As an (occasional) academic, it’s good to be reminded that, amongst the pressures to have a clear argument that distinguishes my work from other people’s, I am able to change my mind and think again about certain issues. On Wednesday, talking to the fascinating Rob Hazell from Flirt café bar in Bournemouth, I started to think afresh about alcohol and the night-time economy in Bournemouth.
When asked about my PhD, I’ve sometimes described it as an attempt to rehabilitate ‘binge’ drinking.
That’s not quite true, but one of the key arguments is that the ‘night-time high street’ is hugely varied, particularly when you focus on different people out drinking think about their own and others’ behaviour.
The idea of a monolithic ‘binge’ drinking culture is attractive to certain parts of the media, because it allows them to run stories that paint people’s behaviour as some sort of crisis.
However, it’s not just the media that paint this picture; academics do it too. The work of lots of them identifies a ‘culture of intoxication’ and places this in the context of a liberalisation of alcohol regulation in the UK, and the dominance of a few big companies who, in some of the more extreme versions of this interpretation, are seen as having ‘seduced’ young people into drinking excessively.
My argument has always been that people are much more intelligent than this, and are able to create their own meanings for different practices and people within this apparently ‘homogenised’ landscape of night-time drinking.
The ‘industry’ certainly knows there’s a desire for (perceived) variety and diversity – but some academics have been quick to describe this as only the illusion of heterogeneity.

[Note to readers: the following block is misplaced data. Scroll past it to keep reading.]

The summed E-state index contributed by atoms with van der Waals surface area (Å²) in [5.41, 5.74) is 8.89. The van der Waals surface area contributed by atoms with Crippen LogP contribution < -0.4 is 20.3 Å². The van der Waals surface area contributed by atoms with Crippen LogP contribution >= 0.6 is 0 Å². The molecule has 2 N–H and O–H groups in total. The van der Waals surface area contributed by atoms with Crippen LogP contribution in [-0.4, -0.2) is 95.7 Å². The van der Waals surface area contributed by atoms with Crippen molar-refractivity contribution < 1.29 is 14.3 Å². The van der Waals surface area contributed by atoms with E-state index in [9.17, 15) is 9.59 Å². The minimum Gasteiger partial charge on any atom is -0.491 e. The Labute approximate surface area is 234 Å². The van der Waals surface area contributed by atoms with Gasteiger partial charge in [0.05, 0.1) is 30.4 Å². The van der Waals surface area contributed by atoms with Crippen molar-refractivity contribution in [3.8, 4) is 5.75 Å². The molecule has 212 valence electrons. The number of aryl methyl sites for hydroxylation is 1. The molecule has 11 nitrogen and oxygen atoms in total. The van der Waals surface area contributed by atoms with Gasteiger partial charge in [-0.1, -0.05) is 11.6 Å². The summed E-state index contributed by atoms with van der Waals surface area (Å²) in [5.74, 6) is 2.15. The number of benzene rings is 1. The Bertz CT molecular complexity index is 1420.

In my PhD, I argued that actually the apparently superficial distinctions within this homogeneity are crucial for understanding alcohol use in Britain – whatever your perspective or aim. If you want to change their behaviour, it’s no good dismissing (young) drinkers as a homogeneous group, because they won’t all respond to the same messages. (Of course, the interpretation that sees young drinkers largely as pawns in a corporately-controlled world doesn’t think there’s any point in talking to those possessed by false consciousness.)
Because of the way ideas like ‘diversity’ and ‘balance’ and a ‘mixed’ night-time economy have been used, I’ve been very sceptical of them. Bev Skeggs has a great concept of the ‘cosmopolitan limit’ – a lot of categories, or types of ‘diversity’ are considered desirable, but some categories (or types of people) are excluded from this. I found this very clearly in my research, where ‘chavs’ were excluded from a specific venue that was lauded for having a ‘mix’ of ‘different’ customers.
Similarly, when local officials talk about encouraging a better ‘mix’ or ‘balance’ of venue types, they’re often really looking for a different drinking style to dominate – ‘balance’ doesn’t mean a range of venues, it means moderation and balance in one’s approach to drinking. Something completely at odds with what might be called ‘binge’ drinking (but I would call the ‘carnivalesque’.)
That is, the idea of ‘diversity’ can be exclusionary.
So when venues trumpet the ‘diversity’ of their clientele, I’m naturally suspicious of who might be excluded from that group.
So I was pleasantly surprised on Wednesday afternoon, when Rob Hazell won me over. He talked about the diversity of Flirt’s clientele, and how the bar is considered a safe space for a whole range of people within the town. Now, it might not have absolutely every type of person in the town, but it does have a variety, and actually I believed it was more than a business to Rob and co-founder Peter. The place had evolved from genuine values and vision.